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Economist Steve Keen: Weak Dollar Would Help US Workers

Economist Steve Keen: Weak Dollar Would Help US Workers
(Dollar Photo Club)

By    |   Tuesday, 16 April 2019 10:03 AM

Experts have been debating just how does the average American benefit from the dollar's reserve currency status, and would the greenback's fall from grace have a negative, or positive, impact on the livelihood of the average American worker?

Economist Steve Keen recently told the MacroVoices podcast that average investors are overinflating the risks of a weaker dollar or the American greenback losing reserve-currency status.

Experts and investors also fear that a weaker dollar and/or the loss of reserve-currency statis would cause interest rates to surge. Keen explains it's not the external market that sets U.S. interest rates but the Federal Reserve.

“So I can see it as giving America quite a severe jolt. But it won’t be something which causes interest rates to go sky-high. They will still be held in a band by the Federal Reserve. You might see rises in corporate rates and so on, but not large rises in the rates on American government debt,” said Keen, a professor of economics at Kingston University, London from 2014 till 2018 before retiring from academia.

To be sure, Reuters recently reported that Saudi Arabia is threatening to sell its oil in currencies other than the dollar if Washington passes a bill exposing OPEC members to U.S. antitrust lawsuits, three sources familiar with Saudi energy policy said.

They said the option had been discussed internally by senior Saudi energy officials in recent months. Two of the sources said the plan had been discussed with OPEC members and one source briefed on Saudi oil policy said Riyadh had also communicated the threat to senior U.S. energy officials.

The chances of the U.S. bill known as NOPEC coming into force are slim and Saudi Arabia would be unlikely to follow through, but the fact Riyadh is considering such a drastic step is a sign of the kingdom’s annoyance about potential U.S. legal challenges to OPEC.

In the unlikely event Riyadh were to ditch the dollar, it would undermine the its status as the world’s main reserve currency, reduce Washington’s clout in global trade and weaken its ability to enforce sanctions on nation states.

However, Keen does see some uncertainty regarding the dollar's reserve-currency status.

“You get American imposing its political will on the rest of the world using the fact that it’s the reserve currency. And of course that’s become intolerable under Trump. So I think the odds are, let’s say, one in three of a serious breakdown in that in the next 10 years,” he said.

And if and when most of the world would ditch the U.S. dollar as the global reserve currency, there would be some fallout for America, Keen explains.

“Obviously, it’s going to mean a reduction in demand for American dollars on foreign exchange markets, which must mean a fall in the price over time. And it will be complicated by the usual spot and hedge markets," Keen said.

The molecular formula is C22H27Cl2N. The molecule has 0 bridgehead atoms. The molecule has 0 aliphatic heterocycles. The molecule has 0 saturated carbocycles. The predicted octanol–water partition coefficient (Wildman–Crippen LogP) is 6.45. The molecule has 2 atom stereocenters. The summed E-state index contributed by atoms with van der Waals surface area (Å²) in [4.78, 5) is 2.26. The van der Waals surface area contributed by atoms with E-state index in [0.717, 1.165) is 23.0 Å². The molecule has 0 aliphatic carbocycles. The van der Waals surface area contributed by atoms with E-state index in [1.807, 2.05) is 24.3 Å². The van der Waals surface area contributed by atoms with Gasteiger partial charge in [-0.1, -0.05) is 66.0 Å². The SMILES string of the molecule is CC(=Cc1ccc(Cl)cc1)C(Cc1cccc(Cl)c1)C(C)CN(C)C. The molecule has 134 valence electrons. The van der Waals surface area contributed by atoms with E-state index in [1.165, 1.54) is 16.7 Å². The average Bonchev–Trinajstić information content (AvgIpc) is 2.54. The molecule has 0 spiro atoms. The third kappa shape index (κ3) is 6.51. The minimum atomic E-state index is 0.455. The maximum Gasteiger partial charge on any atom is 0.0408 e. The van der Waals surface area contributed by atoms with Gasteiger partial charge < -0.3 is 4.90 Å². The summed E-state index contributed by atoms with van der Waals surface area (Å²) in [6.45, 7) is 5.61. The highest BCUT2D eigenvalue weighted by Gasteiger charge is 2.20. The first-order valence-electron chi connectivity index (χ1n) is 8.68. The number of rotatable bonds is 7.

"But, yes, seeing a fall in the value of the dollar, unless America’s financial sector could no longer use the fact that it was American to have the power it has over financial institutions elsewhere in the world, so that the scale of the financial sector would be pulled back, your manufacturing sector would be more competitive. But, as you know, you don’t have the industrial pattern you used to have,” Keen said.

“You’ve still got some outstanding corporations and outstanding technological capability. But you don’t have that machine tool background. The skilled workers that used to exist there aren’t there anymore. So there would be a serious shock to America with more expensive goods to be imported from overseas and a slow shift towards having a local manufacturing capability, making up for the damage of the last 25 years," Keen said.

"I can see a lot of social conflict out of that as well, but a positive for the American working class, who really have been done over in the last quarter century. And that’s partly the reason why Trump has come about. And, ironically, Trump is part of the reason why this might come to an end, given how much he’s used his bombast and the American reserve currency status as a thug’s tool in foreign relations rather than an intelligent person’s tool.”

Keen isn't the only respected economic voice to express concern recently about the dollar.

Newsmax Finance Insider Peter Reagan also urged caution about the strong dollar's future and urged investors to see safety in the traditional safe haven of gold.

"The dollar’s grasp on its status of global reserve currency continues to slip away. It could start dancing nervously if geopolitical tensions increase from the next wild presidential announcement," Reagan explained.

"The bottom line is, anything can happen as the World pushes away from the dollar and the economic outlook remains uncertain. So what can you do?" Reagan wrote.

"Corporate – inflated stocks carry downside risk. Even bonds and Treasuries aren’t a guaranteed hedge. But precious metals like gold and silver have been historically proven to do well when the dollar doesn’t."

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Economist Steve Keen recently told the MacroVoices podcast that average investors are overinflating the risks of a weaker dollar or the American greenback losing reserve-currency status.
steve keen, dollar, king, death, us, american, workers
Tuesday, 16 April 2019 10:03 AM
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